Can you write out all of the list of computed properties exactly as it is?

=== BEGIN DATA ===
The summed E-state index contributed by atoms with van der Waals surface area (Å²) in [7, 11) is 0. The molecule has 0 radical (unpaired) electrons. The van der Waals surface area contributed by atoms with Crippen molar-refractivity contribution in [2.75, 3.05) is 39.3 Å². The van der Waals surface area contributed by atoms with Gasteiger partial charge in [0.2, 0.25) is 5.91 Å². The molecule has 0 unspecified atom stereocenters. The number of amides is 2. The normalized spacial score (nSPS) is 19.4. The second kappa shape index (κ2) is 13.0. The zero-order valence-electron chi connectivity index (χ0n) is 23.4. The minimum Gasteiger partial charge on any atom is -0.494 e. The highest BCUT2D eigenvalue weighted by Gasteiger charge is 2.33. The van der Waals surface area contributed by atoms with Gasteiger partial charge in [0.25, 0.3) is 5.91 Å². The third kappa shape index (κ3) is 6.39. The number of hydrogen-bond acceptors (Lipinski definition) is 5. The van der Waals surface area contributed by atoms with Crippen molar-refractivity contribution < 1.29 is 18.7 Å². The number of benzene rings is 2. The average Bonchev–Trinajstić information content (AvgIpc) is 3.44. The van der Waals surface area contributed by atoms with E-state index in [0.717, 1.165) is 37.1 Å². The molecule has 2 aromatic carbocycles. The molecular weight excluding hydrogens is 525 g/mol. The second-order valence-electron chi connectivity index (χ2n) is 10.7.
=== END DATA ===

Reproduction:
The summed E-state index contributed by atoms with van der Waals surface area (Å²) in [7, 11) is 0. The molecule has 0 radical (unpaired) electrons. The van der Waals surface area contributed by atoms with Crippen molar-refractivity contribution in [2.75, 3.05) is 39.3 Å². The van der Waals surface area contributed by atoms with Gasteiger partial charge in [0.2, 0.25) is 5.91 Å². The molecule has 0 unspecified atom stereocenters. The number of amides is 2. The normalized spacial score (nSPS) is 19.4. The second kappa shape index (κ2) is 13.0. The zero-order valence-electron chi connectivity index (χ0n) is 23.4. The minimum Gasteiger partial charge on any atom is -0.494 e. The highest BCUT2D eigenvalue weighted by Gasteiger charge is 2.33. The van der Waals surface area contributed by atoms with Gasteiger partial charge in [0.25, 0.3) is 5.91 Å². The third kappa shape index (κ3) is 6.39. The number of hydrogen-bond acceptors (Lipinski definition) is 5. The van der Waals surface area contributed by atoms with Crippen molar-refractivity contribution < 1.29 is 18.7 Å². The number of benzene rings is 2. The average Bonchev–Trinajstić information content (AvgIpc) is 3.44. The van der Waals surface area contributed by atoms with E-state index in [0.717, 1.165) is 37.1 Å². The molecule has 2 aromatic carbocycles. The molecular weight excluding hydrogens is 525 g/mol. The second-order valence-electron chi connectivity index (χ2n) is 10.7.